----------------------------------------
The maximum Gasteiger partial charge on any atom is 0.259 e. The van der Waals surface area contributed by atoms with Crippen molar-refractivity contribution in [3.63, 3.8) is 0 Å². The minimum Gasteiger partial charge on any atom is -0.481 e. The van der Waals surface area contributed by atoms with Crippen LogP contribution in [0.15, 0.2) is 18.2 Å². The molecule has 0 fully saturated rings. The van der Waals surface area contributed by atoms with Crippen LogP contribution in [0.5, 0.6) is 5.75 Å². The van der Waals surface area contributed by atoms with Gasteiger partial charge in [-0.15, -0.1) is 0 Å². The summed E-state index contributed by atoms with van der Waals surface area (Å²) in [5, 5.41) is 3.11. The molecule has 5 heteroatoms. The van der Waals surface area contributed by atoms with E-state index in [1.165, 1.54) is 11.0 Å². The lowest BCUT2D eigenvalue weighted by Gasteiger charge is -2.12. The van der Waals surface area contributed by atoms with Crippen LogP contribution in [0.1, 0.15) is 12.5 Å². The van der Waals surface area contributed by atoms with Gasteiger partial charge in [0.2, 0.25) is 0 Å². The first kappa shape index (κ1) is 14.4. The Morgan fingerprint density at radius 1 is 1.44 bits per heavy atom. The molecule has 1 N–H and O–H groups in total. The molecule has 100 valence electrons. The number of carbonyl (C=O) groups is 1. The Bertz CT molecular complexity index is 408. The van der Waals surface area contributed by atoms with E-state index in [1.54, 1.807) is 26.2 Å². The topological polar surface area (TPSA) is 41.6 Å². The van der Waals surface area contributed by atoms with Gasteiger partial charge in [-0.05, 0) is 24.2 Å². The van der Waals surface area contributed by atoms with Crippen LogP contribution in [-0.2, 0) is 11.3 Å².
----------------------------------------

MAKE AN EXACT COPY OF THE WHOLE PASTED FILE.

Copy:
The maximum Gasteiger partial charge on any atom is 0.259 e. The van der Waals surface area contributed by atoms with Crippen molar-refractivity contribution in [3.63, 3.8) is 0 Å². The minimum Gasteiger partial charge on any atom is -0.481 e. The van der Waals surface area contributed by atoms with Crippen LogP contribution in [0.15, 0.2) is 18.2 Å². The molecule has 0 fully saturated rings. The van der Waals surface area contributed by atoms with Crippen LogP contribution in [0.5, 0.6) is 5.75 Å². The van der Waals surface area contributed by atoms with Gasteiger partial charge in [-0.15, -0.1) is 0 Å². The summed E-state index contributed by atoms with van der Waals surface area (Å²) in [5, 5.41) is 3.11. The molecule has 5 heteroatoms. The van der Waals surface area contributed by atoms with E-state index in [1.165, 1.54) is 11.0 Å². The lowest BCUT2D eigenvalue weighted by Gasteiger charge is -2.12. The van der Waals surface area contributed by atoms with Crippen LogP contribution in [0.1, 0.15) is 12.5 Å². The van der Waals surface area contributed by atoms with Gasteiger partial charge in [0.2, 0.25) is 0 Å². The first kappa shape index (κ1) is 14.4. The Morgan fingerprint density at radius 1 is 1.44 bits per heavy atom. The molecule has 1 N–H and O–H groups in total. The molecule has 100 valence electrons. The number of carbonyl (C=O) groups is 1. The Bertz CT molecular complexity index is 408. The van der Waals surface area contributed by atoms with E-state index in [1.54, 1.807) is 26.2 Å². The topological polar surface area (TPSA) is 41.6 Å². The van der Waals surface area contributed by atoms with Gasteiger partial charge in [-0.05, 0) is 24.2 Å². The van der Waals surface area contributed by atoms with Crippen LogP contribution in [-0.2, 0) is 11.3 Å².